Sample Literature Review Paper on Surveillance in Public Places

Imminent Dystopian Surveillance: The Risk of Losing Liberty to Cameras

Imminent Dystopian Surveillance: The Risk of Losing Liberty to Cameras
Gaze perception is a biological phenomenon known to many because of its peculiar
feeling: a prickling on the back of the neck. An astonishing pace of technological
advancement has made commonplace surveillance cameras that can do more than just
capturing and storing motion pictures for indefinite use. A surveillance camera at a parking
lot may be enough to pick a person’s ‘scent’ and track them indefinitely, making it difficult to
tell whether, or not, one is alone within the confines of their home. Indeed, humans are
inherently fallible, but they do not enjoy an unrestrained spying eye even when they are not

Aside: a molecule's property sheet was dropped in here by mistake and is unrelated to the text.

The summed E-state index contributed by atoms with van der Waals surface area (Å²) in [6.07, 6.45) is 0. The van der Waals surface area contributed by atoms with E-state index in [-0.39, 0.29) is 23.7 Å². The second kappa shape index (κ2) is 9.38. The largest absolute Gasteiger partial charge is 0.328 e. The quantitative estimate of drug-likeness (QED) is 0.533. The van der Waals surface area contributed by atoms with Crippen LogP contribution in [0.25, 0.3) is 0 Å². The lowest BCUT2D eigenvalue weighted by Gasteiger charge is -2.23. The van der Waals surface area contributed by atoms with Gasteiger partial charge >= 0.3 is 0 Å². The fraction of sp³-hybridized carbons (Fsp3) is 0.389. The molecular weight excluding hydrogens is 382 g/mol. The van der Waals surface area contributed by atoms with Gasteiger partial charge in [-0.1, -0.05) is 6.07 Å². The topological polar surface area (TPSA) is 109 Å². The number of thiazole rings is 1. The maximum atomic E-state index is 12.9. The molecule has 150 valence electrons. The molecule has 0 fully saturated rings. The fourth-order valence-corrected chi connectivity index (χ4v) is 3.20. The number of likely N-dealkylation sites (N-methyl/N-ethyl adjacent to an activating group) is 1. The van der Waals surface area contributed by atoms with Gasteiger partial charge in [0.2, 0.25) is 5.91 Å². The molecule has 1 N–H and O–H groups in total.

necessarily breaking the law. It is not advisable to increase surveillance cameras in public;
this move creates an enabling environment for dystopian surveillance, a situation that would
hurt everyone but the ruling class.
Video surveillance of public places is a move that is yet to prove its purported
benefits. Extant literature on the deterrence effect of surveillance cameras has produced
mixed results at best. To be sure, surveillance cameras in public places have demonstrated
significant potential to reduce property crimes, such as auto theft, by increasing reporting,
thus enabling proactive policing (Circo & McGarrell, 2020; Piza, 2018). Nonetheless, recent
studies have consistently found CCTV programs in public places to be ineffective in reducing